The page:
In September, the Delaware River and Bay Lighthouse Foundation Board met to discuss conservation work needed for Delaware Bay’s two lighthouses, the Harbor of Refuge and the Breakwater Lighthouse, and to celebrate a successful tour season.
The year started with the Coast Guard’s March announcement that it was considering shutting off the fog signal at the Harbor of Refuge lighthouse permanently. The board opposed the action because local mariners rely on the light and the fog signal, especially at night. After emails from charter boat captains, foundation members and the pilots' association, the Coast Guard decided to keep the fog signal operational.
However, the foghorn was not working as of Sept. 8. The fog signal is an FA/232 and is solar powered, emitting two blasts every 30 seconds. This version replaced the 1908 fog siren operated by compressed air.
The possible loss of the foghorn was just the latest problem at the Harbor of Refuge Lighthouse, the white lighthouse visible from Lewes Beach and from Cape Henlopen State Park. On May 4, the Foundation Restoration Committee took two local contractors out to evaluate the condition of the dock. Two of the 13-ton stones that the Army Corps of Engineers placed around the cement collar in October 2011 were missing.
In addition to back to back nor’easters in November 2009, the lighthouse takes day-to-day punishment from wave action, but it was Hurricane Sandy that dealt the latest blow to the steel frame. After these repairs, the Harbor of Refuge dock will once again be accessible for tours and preservation trips. Currently, tours include a sail-by to take photos.
The first Harbor of Refuge lighthouse was completed Nov. 20, 1908, but was uninhabitable by 1925 from damage caused by Atlantic storms. On November 15, 1926, the current, cast-iron Harbor of Refuge light was built. Replacing the steel frame work is sure to be costly. The Delaware River and Bay Lighthouse Foundation has embarked on a five- year fundraising campaign, to include an application for Hurricane Sandy Relief for Historic Properties. Approximately $400,000 will be needed, and about a quarter of that has been raised.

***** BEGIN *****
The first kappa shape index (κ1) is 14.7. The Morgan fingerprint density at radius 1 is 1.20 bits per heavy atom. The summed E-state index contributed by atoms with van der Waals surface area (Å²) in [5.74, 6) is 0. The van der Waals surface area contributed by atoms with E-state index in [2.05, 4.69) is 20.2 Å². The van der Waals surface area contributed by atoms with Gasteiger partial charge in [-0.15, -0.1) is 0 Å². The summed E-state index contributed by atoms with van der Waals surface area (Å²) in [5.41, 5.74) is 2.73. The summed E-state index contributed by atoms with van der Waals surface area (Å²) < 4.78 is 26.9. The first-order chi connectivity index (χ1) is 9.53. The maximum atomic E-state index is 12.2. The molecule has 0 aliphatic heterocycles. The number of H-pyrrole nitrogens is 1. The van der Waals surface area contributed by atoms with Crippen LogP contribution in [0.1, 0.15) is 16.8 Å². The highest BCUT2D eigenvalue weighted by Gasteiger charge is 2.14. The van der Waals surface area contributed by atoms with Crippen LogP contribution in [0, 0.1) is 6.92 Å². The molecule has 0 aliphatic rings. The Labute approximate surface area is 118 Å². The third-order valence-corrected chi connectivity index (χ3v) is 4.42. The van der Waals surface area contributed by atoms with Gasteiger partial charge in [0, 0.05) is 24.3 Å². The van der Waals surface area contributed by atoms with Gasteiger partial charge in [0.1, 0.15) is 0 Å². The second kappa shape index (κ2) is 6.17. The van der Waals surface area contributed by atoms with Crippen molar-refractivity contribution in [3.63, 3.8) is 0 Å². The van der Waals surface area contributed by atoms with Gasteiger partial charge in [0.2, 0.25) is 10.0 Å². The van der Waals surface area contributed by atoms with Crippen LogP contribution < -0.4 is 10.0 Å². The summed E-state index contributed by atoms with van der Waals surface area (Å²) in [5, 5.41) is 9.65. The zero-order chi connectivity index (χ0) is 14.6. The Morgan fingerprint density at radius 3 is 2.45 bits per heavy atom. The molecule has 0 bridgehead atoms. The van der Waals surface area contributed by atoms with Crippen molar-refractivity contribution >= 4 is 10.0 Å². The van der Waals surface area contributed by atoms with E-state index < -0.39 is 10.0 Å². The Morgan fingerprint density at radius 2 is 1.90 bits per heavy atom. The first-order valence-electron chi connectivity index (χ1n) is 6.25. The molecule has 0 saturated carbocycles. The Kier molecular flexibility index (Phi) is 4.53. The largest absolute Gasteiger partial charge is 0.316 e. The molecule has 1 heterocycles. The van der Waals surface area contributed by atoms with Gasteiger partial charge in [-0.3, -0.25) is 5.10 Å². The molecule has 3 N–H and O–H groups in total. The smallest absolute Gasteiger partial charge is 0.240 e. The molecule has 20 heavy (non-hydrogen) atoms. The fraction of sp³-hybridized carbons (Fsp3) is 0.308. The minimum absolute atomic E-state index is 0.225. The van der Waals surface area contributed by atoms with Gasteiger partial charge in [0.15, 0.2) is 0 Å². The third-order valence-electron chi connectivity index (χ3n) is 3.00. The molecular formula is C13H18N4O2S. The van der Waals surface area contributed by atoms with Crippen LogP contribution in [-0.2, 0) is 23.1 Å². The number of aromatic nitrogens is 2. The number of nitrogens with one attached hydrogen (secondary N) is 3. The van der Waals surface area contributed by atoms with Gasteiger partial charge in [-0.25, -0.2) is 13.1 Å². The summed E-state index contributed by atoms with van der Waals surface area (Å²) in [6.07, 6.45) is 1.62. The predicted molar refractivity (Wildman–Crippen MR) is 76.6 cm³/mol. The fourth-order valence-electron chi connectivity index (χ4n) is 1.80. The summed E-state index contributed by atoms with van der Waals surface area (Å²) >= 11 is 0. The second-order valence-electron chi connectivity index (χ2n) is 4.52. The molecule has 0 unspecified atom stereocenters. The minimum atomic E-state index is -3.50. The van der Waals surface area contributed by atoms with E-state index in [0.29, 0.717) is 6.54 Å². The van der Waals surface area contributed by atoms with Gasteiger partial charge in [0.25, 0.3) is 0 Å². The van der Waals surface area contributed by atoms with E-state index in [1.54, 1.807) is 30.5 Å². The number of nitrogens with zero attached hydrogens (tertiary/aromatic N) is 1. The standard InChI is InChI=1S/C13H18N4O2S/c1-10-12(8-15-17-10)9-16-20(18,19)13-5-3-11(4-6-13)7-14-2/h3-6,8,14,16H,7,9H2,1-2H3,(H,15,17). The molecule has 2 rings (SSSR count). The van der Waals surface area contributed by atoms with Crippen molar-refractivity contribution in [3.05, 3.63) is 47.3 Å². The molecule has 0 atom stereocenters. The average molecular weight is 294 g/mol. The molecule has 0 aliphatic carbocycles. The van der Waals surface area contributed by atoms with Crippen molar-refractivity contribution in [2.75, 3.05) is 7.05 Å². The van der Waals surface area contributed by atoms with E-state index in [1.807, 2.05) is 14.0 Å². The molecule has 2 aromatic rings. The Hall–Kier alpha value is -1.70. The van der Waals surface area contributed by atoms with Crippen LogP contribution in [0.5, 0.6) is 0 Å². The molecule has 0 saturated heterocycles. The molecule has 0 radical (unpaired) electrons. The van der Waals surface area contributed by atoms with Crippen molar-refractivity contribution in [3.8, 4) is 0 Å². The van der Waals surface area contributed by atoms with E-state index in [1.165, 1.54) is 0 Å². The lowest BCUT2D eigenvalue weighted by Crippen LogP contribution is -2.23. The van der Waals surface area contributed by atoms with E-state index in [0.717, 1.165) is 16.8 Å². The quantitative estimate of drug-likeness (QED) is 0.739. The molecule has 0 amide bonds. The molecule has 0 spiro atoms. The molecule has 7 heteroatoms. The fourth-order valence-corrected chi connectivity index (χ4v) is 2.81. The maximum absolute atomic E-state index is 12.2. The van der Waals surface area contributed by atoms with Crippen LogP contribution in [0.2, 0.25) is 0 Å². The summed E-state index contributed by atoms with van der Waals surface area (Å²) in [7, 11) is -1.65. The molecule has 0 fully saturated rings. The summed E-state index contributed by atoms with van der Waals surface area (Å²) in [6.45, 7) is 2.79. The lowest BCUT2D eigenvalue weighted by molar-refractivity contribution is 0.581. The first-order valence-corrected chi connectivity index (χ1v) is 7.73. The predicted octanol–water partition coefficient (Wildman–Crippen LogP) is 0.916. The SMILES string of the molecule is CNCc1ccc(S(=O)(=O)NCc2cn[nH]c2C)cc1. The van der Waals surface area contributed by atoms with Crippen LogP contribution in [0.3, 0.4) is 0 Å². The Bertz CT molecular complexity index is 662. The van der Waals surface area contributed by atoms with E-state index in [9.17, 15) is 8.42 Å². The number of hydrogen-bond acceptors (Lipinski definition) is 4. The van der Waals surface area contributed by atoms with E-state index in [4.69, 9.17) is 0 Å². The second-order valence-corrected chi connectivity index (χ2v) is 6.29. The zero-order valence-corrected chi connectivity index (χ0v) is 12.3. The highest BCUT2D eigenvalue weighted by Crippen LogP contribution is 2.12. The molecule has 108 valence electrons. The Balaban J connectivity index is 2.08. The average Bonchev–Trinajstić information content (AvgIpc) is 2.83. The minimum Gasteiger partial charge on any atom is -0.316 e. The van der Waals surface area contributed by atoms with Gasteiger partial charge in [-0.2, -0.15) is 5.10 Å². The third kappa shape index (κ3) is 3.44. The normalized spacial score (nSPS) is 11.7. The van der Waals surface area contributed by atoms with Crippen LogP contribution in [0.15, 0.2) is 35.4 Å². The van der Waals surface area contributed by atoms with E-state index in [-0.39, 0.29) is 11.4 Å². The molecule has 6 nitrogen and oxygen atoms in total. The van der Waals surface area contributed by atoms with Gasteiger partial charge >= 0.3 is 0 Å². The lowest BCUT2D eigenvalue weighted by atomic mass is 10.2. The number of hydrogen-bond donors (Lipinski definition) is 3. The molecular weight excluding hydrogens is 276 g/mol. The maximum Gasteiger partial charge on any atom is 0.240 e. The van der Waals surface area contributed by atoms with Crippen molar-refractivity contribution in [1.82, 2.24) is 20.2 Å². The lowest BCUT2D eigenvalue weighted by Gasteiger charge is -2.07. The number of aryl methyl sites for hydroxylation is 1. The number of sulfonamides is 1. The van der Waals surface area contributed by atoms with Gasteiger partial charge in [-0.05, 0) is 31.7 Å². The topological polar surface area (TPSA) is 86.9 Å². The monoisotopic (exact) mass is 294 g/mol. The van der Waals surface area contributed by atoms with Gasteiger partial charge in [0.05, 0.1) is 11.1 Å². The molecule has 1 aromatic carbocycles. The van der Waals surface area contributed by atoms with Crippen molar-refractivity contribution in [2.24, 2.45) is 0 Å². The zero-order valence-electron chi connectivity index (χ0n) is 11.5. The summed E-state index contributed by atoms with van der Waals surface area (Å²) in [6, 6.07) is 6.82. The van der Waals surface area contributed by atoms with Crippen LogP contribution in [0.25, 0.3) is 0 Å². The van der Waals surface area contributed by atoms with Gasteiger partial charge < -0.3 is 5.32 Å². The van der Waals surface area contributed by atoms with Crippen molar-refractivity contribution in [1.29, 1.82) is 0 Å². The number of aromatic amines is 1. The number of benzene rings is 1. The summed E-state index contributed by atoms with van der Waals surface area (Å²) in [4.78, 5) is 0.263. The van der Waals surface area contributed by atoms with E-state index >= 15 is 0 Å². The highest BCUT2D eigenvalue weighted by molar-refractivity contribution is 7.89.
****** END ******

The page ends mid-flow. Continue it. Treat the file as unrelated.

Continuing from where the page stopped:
The Breakwater Light, the red lighthouse, is the other lighthouse supported by the foundation. The state of Delaware has contracted out the replacement of the windows, re-glazing of the glass in the lantern room, and a repair of the stress crack on the watch room level outer deck. Contractors are currently doing the shop work for installation of new windows.
Tours include a visit inside this lighthouse, where guests can purchase souvenirs in what was once a light keeper’s galley and climb up to the lantern room for a spectacular view.
The group led nine tours between May and September, 2013. Area locals and vacationers made up the 158 visitors. Pam and Garrett Coleman were on the first tour in May. The Long Neck couple had talked about taking the tour for a couple of years and the tour exceeded all of their expectations. Garrett enjoyed the day so much he has become a tour guide.
Dr. Jerry and Connie Groll also had tried several times to take a tour. They were on a tour in June when the door latch at Delaware Breakwater Lighthouse would not open and the group was unable to gain access inside the Light. They finally rescheduled for the last tour in September. “We were thrilled with the trip and experience of spending time on the light,” they said.
For membership information or find out how to get involved or donate, go to delawarebaylights.org, call Foundation President Red Moulinier at 302-226-3866 or email him at email@example.com.